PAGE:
Column, The Outside Story

On the lookout for digger wasps

By Rachel Sargent Mirus

Last summer while working in the garden, I was startled when a fast-flying wasp dropped a plump pumpkin spider on the soil in front of me. The wasp landed, grabbed the spider, and wiggled backwards into a small hole I hadn’t noticed, quickly covering the entrance as if to say, “Nothing to see here.” It was the first time I’d seen a digger wasp provisioning an underground nest.


I learned about digger wasps in an introductory biology class. Niko Tinbergen, a Nobel Prize-winning Dutch biologist who helped develop the modern study of animal behavior through the mid-20th Century, tested mother digger wasps’ instinctive navigation abilities. The wasp mothers he observed kept up to five nests, returning regularly to check on their larvae. They used patterns of landmarks to re-find their nest entrances but paid no attention to the exact nature of the landmark; so, if a nest had a circle of stones around it, the mother wasp would check for it within any nearby circular arrangement of similarly sized objects.

Reading about Tinbergen’s findings many decades later, I was amazed he was able to so closely observe the learning behaviors of a flying insect. But it turns out digger wasps are easy to spot. For example, one of the most common members of this family in the Northeast is the great golden digger wasp (Sphex ichneumoneus), which is about an inch long and has a bright rusty-orange body.

Digger wasps come in different colors and sizes, but all have a very skinny, ant-like waist called a pedicel connecting their thorax and abdomen. They’re closely related to bees. While bees are hairy and stout, however, digger wasps are smooth and slender. Digger wasps are also solitary. Many species of digger wasps burrow in sandy, well-drained and sparsely vegetated soil. Others, including the organ pipe mud dauber (Trypoxylon politum), build tubular nests out of mud, which are commonly found on man-made structures.

After digging or building each nest cavity, the mother wasp fills it with paralyzed prey, then lays a lone egg and moves onto creating and filling the next chamber. Different kinds of wasps provide different kinds of insects or spiders for their offspring, but all of them leave the prey alive and paralyzed. This way, the food stays fresh for when hungry larvae emerge from the eggs. The young wasps will pupate within their nest over the winter. In the spring they emerge as adults and begin their own cycle of mating and nest-building through June, July and Aug. As adults, digger wasps are strong pollinators, relying on flower nectar as their food source.

Many species of digger wasps are as eye-catching as the great golden digger wasp, including the beautiful metallic blue mud dauber (Chalybion californicum), another common species in the Northeast. They can sometimes be found drinking water at puddles, although I more often find them wandering around my windowsills. Often these wasps don’t build their own nests, instead “renovating” pre-existing nests by kicking out the resident larvae, laying their own eggs and restocking with new prey. Blue mud dauber nests have been found with up to 25 stunned spiders left for one lucky larva.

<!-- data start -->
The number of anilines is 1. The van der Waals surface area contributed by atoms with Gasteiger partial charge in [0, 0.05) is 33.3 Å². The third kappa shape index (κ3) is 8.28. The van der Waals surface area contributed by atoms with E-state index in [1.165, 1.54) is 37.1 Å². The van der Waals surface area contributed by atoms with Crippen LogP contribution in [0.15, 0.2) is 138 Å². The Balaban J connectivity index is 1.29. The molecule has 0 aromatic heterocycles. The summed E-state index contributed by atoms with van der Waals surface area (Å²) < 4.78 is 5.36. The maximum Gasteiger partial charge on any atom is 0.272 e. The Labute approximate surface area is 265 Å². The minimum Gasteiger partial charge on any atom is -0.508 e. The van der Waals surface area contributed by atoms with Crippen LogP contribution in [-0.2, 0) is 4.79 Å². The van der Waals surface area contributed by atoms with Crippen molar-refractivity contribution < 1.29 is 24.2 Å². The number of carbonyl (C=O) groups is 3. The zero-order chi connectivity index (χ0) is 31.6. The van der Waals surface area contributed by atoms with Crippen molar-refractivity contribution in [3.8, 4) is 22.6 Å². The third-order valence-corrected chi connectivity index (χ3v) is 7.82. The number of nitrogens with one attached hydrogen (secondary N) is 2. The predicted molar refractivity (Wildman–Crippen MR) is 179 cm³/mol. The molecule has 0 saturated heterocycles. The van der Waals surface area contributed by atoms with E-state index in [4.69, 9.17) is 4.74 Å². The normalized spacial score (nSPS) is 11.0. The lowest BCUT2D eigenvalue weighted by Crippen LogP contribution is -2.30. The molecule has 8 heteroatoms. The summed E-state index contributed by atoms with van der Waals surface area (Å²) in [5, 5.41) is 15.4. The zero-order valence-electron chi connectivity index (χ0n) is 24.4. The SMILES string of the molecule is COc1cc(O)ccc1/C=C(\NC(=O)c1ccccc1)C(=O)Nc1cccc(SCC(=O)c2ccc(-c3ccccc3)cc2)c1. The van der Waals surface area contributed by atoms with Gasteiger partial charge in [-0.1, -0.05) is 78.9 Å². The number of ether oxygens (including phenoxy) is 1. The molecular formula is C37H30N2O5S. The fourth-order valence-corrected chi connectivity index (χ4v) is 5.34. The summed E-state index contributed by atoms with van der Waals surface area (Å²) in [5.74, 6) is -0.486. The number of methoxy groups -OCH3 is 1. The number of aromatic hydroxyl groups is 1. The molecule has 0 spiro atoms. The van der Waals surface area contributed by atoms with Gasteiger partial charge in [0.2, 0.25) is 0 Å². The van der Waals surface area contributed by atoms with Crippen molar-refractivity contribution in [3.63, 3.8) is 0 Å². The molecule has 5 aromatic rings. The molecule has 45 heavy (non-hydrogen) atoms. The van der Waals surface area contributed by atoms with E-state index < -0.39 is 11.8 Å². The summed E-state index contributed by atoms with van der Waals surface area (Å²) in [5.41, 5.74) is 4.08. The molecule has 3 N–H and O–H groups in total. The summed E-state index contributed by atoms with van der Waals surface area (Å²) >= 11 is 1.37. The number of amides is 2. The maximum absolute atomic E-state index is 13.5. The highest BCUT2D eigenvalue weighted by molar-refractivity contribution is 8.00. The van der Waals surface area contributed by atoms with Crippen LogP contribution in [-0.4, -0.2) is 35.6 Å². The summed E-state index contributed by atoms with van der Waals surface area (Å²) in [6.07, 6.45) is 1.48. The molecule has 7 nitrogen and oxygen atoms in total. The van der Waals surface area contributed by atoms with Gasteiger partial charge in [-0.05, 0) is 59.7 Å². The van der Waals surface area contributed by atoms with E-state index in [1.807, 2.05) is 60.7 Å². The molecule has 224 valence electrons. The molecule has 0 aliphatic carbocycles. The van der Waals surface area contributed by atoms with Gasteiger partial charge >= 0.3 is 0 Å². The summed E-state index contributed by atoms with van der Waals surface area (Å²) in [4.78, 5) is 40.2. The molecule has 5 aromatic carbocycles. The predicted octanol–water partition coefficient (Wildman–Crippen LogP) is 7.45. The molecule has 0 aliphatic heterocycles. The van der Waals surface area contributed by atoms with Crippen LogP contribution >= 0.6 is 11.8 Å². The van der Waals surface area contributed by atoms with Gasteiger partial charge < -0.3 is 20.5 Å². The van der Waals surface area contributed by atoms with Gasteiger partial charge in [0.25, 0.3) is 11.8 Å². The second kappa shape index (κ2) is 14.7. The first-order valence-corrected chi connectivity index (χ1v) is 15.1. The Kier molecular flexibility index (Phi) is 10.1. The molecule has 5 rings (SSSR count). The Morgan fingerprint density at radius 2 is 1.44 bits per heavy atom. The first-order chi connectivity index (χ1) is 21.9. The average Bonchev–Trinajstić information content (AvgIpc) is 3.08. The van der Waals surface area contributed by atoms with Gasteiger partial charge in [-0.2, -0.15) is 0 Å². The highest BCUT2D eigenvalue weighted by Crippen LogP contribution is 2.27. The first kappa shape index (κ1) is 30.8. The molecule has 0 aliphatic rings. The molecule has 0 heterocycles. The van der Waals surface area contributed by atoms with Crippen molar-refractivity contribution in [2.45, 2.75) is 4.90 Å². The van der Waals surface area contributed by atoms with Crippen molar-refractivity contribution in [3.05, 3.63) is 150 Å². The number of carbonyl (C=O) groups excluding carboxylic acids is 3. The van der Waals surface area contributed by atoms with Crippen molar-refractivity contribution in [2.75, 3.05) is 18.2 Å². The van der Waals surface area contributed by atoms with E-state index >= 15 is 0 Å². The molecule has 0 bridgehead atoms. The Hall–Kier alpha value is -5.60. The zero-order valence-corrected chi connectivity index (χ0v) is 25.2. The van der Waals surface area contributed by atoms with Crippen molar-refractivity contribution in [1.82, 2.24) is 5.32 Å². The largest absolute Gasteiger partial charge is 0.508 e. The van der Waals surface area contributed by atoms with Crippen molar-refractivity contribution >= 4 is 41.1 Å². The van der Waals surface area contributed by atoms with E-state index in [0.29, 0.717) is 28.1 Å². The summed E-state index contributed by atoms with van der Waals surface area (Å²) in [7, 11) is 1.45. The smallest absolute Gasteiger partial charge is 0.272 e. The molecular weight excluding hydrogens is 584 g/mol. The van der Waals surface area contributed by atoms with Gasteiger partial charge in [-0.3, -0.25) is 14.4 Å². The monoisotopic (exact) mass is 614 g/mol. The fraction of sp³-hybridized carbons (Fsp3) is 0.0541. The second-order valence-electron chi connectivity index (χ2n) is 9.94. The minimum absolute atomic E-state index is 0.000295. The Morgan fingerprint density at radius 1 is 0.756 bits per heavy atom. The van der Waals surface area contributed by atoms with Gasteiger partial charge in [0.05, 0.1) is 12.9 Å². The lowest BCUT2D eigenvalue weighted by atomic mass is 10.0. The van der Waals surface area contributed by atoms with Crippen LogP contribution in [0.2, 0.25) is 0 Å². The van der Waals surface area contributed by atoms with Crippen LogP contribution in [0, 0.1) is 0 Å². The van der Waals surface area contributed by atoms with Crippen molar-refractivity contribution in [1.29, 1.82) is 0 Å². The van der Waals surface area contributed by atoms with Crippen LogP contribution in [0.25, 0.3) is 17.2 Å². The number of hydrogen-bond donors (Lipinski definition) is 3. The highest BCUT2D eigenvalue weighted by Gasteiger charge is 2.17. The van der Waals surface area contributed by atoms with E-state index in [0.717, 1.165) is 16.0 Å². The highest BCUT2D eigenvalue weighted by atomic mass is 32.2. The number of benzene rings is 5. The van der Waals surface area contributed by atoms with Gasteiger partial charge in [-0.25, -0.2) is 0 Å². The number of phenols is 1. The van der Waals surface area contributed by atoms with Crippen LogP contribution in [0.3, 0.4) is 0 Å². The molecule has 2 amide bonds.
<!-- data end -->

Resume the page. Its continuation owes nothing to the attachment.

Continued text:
At up to 1 1/2 inches long, another easy-to-spot digger wasp in our region is the cicada killer (Sphecius speciosus).

These intimidatingly large wasps can catch cicadas in mid-flight and immobilize them with a sting before bringing the unfortunate insect back to their nest. These wasps are so strong that a single wasp can drag off two cicadas at once. They nest in the ground, and their entrances can be big enough to mistake for a small animal burrow.

While digger wasps can be large, like the cicada killer, and have warning coloration, like the great golden digger wasp, they are rarely aggressive toward people. In my few garden interactions with these wasps, I’d even describe them as timid; one promptly abandoned her prey spider at my feet when we had a mutually startling face to face. From a human perspective, many are beneficial because they pollinate plants as adults or sometimes hunt insects that we consider pests.

I don’t know if I’ll be lucky enough this summer to spot more digger wasps in action, but I’ll be on the lookout for these diverse and showy insects.

Rachel Sargent Mirus lives in Duxbury, Vermont. Illustration by Adelaide Murphy Tyrol. The Outside Story is assigned and edited by Northern Woodlands magazine and sponsored by the Wellborn Ecology Fund of the New Hampshire Charitable Foundation:

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